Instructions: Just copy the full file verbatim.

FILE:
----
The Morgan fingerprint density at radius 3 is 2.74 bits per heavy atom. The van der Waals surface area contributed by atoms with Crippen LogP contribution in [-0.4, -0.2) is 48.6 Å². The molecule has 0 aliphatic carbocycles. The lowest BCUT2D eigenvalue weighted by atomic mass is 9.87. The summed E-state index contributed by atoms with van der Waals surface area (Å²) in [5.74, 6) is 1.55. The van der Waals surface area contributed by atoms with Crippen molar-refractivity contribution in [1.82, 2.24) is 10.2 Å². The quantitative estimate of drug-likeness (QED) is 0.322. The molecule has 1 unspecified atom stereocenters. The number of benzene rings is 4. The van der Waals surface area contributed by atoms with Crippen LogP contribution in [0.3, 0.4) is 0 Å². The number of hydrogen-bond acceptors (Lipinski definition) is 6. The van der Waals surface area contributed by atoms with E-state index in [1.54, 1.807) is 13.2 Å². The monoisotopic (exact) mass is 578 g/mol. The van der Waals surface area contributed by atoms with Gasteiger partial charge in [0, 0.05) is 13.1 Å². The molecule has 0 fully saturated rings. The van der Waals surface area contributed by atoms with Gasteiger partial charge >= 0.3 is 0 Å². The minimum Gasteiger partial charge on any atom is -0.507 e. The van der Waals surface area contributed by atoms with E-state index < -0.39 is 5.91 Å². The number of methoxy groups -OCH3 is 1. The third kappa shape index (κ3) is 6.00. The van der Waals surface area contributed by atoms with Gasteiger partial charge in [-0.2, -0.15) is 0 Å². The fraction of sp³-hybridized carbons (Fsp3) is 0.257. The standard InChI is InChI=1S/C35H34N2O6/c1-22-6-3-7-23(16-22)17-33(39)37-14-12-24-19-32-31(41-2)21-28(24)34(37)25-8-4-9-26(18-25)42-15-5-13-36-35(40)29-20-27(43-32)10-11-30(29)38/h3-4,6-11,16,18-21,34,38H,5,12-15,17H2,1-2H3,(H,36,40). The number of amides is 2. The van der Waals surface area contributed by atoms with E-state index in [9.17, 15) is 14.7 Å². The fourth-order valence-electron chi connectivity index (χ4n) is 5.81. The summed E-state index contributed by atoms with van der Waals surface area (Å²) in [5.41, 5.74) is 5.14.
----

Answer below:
The Morgan fingerprint density at radius 3 is 2.74 bits per heavy atom. The van der Waals surface area contributed by atoms with Crippen LogP contribution in [-0.4, -0.2) is 48.6 Å². The molecule has 0 aliphatic carbocycles. The lowest BCUT2D eigenvalue weighted by atomic mass is 9.87. The summed E-state index contributed by atoms with van der Waals surface area (Å²) in [5.74, 6) is 1.55. The van der Waals surface area contributed by atoms with Crippen molar-refractivity contribution in [1.82, 2.24) is 10.2 Å². The quantitative estimate of drug-likeness (QED) is 0.322. The molecule has 1 unspecified atom stereocenters. The number of benzene rings is 4. The van der Waals surface area contributed by atoms with Crippen LogP contribution in [0.3, 0.4) is 0 Å². The number of hydrogen-bond acceptors (Lipinski definition) is 6. The van der Waals surface area contributed by atoms with E-state index in [1.54, 1.807) is 13.2 Å². The monoisotopic (exact) mass is 578 g/mol. The van der Waals surface area contributed by atoms with Gasteiger partial charge in [0, 0.05) is 13.1 Å². The molecule has 0 fully saturated rings. The van der Waals surface area contributed by atoms with Gasteiger partial charge >= 0.3 is 0 Å². The minimum Gasteiger partial charge on any atom is -0.507 e. The van der Waals surface area contributed by atoms with E-state index < -0.39 is 5.91 Å². The number of methoxy groups -OCH3 is 1. The third kappa shape index (κ3) is 6.00. The van der Waals surface area contributed by atoms with Gasteiger partial charge in [-0.2, -0.15) is 0 Å². The fraction of sp³-hybridized carbons (Fsp3) is 0.257. The standard InChI is InChI=1S/C35H34N2O6/c1-22-6-3-7-23(16-22)17-33(39)37-14-12-24-19-32-31(41-2)21-28(24)34(37)25-8-4-9-26(18-25)42-15-5-13-36-35(40)29-20-27(43-32)10-11-30(29)38/h3-4,6-11,16,18-21,34,38H,5,12-15,17H2,1-2H3,(H,36,40). The number of amides is 2. The van der Waals surface area contributed by atoms with E-state index in [9.17, 15) is 14.7 Å². The fourth-order valence-electron chi connectivity index (χ4n) is 5.81. The summed E-state index contributed by atoms with van der Waals surface area (Å²) in [5.41, 5.74) is 5.14.